Got a Patent? Sell the Company! Element8 Angel Conference, Seattle

This is an excerpt from a talk I gave at the Element8 angels workshop in Seattle: Investing a World With Few Exits.

Some of the key points from my talk:

  • I believe only 25% of all companies that could have been sold actually end up successfully exiting
  • If a company misses the ideal time to exit, then the most likely result is that it will fail completely
  • I’ve identified five failure mechanisms
  • This talk describes the failure mode driven by intellectual property infringement
  • Patents have become a much more valuable tool for entrepreneurs and angels
  • Patents are a “Double Edged Sword” and create serious risks for smaller companies
  • Many big companies take the attitude that they will just use the IP and let the lawyers figure it out later
  • Defending your patent could cost $10 million and take ten years
  • Big companies know that many times a small company can’t even afford to start the suit, so they will win by default
  • If you have a good patent, the only reasonable strategy is to sell the company as soon as possible after the patent is granted
  • Or when you have disclosed the technology – whichever is sooner
  • The risks of not selling early just aren’t a good business, or investment, decision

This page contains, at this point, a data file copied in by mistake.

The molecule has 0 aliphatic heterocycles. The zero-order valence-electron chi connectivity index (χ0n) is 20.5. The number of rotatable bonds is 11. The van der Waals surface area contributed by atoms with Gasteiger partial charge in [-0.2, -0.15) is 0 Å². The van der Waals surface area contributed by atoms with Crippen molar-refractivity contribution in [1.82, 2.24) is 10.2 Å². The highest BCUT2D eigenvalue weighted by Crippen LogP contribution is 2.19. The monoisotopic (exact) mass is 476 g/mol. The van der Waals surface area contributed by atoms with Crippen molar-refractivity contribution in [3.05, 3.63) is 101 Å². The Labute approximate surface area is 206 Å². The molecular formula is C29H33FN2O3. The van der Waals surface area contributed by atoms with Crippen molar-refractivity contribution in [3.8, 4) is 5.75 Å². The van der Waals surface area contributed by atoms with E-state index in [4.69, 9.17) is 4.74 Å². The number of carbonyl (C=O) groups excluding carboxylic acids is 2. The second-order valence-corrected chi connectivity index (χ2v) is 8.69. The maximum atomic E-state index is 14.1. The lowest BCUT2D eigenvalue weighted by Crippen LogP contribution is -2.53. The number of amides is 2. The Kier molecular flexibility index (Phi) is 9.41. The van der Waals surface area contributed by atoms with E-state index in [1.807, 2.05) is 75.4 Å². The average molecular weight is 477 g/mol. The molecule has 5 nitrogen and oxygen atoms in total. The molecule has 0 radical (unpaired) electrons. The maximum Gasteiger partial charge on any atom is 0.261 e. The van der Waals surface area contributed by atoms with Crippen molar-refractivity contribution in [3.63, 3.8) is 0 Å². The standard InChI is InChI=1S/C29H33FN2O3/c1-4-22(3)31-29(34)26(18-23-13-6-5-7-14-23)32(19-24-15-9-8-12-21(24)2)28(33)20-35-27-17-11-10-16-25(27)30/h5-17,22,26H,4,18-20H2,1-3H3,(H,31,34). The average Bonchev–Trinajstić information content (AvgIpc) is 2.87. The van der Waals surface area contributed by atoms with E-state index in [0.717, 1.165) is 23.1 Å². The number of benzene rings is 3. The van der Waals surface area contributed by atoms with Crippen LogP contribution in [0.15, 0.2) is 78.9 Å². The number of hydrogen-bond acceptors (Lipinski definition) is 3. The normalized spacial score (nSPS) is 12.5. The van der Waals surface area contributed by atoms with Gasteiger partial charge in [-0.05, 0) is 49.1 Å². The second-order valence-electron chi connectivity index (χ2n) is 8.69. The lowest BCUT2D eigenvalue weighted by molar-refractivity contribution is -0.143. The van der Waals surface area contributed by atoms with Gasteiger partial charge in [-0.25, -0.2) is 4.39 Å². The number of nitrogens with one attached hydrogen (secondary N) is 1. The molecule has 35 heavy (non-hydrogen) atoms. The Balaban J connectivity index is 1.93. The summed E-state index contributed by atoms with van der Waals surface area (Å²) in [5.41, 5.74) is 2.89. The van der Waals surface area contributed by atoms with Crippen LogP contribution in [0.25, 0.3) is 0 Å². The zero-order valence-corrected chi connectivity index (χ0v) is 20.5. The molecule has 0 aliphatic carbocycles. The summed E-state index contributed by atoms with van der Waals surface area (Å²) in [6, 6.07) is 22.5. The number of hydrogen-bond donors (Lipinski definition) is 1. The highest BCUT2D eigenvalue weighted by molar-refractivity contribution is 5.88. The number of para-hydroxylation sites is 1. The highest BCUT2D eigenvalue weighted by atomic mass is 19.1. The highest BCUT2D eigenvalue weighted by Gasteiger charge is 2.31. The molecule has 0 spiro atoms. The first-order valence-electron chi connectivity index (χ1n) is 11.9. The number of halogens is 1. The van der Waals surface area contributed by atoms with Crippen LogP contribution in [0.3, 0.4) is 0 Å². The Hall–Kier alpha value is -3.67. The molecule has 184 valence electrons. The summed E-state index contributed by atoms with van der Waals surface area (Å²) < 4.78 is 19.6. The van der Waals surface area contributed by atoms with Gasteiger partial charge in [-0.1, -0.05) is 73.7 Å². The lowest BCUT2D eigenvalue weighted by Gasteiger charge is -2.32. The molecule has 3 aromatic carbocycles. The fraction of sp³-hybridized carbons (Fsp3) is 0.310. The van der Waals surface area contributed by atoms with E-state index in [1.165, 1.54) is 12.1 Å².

5 thoughts on “Got a Patent? Sell the Company! Element8 Angel Conference, Seattle”

  1. Basil, thank you for the post. In cases where the patent was infringed, would the company benefit by selling to a competitor of the infringing company? Would there still be value there?

    1. Excellent question, Richard. Selling after the infringement might be possible, but I’m sure the price would be a small fraction of what could have been achieved prior to the infringement.

  2. Surely this is a catch-22. If you engage with a large company in an effort to be acquired, then during due dilligence the large company will learn all they can about you technology and copy your technology?

    1. Rolf, it’s certainly a “double edged sword” but I am not sure if it qualifies as a “catch-22.” The challenge for patent holders is that to be enforceable a patent has to describe all of the critical elements of the intellectual property. So once, the patent is public you’re pretty vulnerable. It’s also why a clear exit strategy is critically important. You really don’t want to start the process and not complete a transaction. Good patents should be owned by big companies with the resources to defend them.

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